The poetry of earth is never dead, Keats wrote.
Easy for him to say. When he put down those words in 1816, the poetry of earth was alive and well. The Industrial Revolution was a distant rumble. No one had ever heard of carbon footprints and global warming. London might be crowded, noisy, and dirty, but the "smile of the blue firmament" still beamed over great swaths of open countryside, woods, and hills. The grasshopper and the cricket sang freely, with no competition from jackhammers or cranked-up car stereos.
That was then. Nearly two centuries later, the poetry seems to have faded to a dull whisper. You have to listen hard for it. You have to edit a lot of visual clutter. Sometimes, you have to seek it out with single-minded intent. But once in a great while, at the most fortuitous moment, it rises from the deep and overwhelms you with its wild beauty.
I am thinking of a family vacation some years ago, rescued from sullen discontent by the poetry of a barnacle-covered giant and her offspring.
Awash in nostalgia for my own childhood summers at Cape Cod, I had dragooned three teenaged sons into a week on the North Atlantic coast. You'll love it, I promised. Big waves, lobster dinners, digging for clams. A chance to connect with your mother's roots.
They hated it. Languid holidays on Southern beaches had spoiled them for the bracing air and icy waters of New England. Our cottage had tranquil views and woodsy ambiance and no TV. By day, they complained about the rocky shore and brisk temperatures. At night, they whined about boredom. Like a manic cruise director, I alternated between rants on ingratitude and an endless quest for new diversions to shut them up and keep them busy.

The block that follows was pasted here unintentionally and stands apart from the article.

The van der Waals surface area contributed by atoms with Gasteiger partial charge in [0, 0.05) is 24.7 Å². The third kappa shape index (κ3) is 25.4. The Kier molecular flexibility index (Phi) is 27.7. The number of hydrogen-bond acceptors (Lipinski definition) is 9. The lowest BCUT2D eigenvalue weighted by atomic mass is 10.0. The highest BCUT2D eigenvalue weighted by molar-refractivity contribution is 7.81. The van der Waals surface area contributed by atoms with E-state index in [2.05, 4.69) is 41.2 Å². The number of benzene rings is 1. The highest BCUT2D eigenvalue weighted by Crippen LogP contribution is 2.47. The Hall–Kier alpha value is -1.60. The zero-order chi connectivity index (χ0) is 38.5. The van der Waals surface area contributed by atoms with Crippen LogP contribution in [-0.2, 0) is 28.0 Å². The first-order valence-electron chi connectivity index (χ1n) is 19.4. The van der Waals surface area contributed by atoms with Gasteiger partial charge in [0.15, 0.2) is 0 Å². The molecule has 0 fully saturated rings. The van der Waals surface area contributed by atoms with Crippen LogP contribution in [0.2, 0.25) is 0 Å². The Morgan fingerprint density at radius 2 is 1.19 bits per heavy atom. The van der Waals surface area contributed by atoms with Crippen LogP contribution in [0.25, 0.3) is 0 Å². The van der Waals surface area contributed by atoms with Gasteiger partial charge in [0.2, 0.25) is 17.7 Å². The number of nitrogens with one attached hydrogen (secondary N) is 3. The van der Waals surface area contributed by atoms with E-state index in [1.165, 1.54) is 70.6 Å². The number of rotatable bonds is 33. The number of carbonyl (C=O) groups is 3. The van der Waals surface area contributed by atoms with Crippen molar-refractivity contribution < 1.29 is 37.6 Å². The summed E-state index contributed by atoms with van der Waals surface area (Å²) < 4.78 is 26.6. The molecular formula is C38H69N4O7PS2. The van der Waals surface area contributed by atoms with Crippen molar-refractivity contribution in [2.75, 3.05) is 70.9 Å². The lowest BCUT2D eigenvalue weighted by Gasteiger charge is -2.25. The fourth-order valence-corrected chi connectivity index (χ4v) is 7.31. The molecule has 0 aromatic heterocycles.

The whale-watching expedition cost a fortune, but it used a whole day and I was desperate. We set out from Provincetown on a misty morning, dozy with Dramamine against the rolling seas and clad in the yellow slickers included in the hefty ticket price. As the shoreline faded and a curtain of rain moved across the water, I leaned against the rail and muttered my new vacation mantra: this-better-be-worth-it.
We sailed for hours, pitching and rocking through what our guides described as "a little chop." The marine radio crackled and blared. The only sign of sea life was a flock of scruffy gulls. I refrained from asking my fellow travelers if they were having fun yet. I really, really didn't want to know.
Then the boat slowed and stopped and a cry went up. Out of the gray water, a right whale rose, breached, and dove again. We rushed from one side to the other as she repeated the performance, this time flanked by her calf. As they arced in unison beside us, I seemed to catch the mother's eye. Steady, unblinking, her gaze held me for a full second and I felt the world fall away. As she plunged again, I turned to see the faces of my children, open mouthed in astonishment, silent with wonder.
The whale was dubbed "right" by 19th century fishermen, who deemed it the most desirable catch. For me, that day, it was as right as any creature under heaven could be. The poetry of earth sounded deep and strong and close at hand. All these years later, we still remember it: a week of discontent redeemed by one misty day at sea, a visible curtain of rain, the unwavering gaze of the right whale and her calf, just off the bow.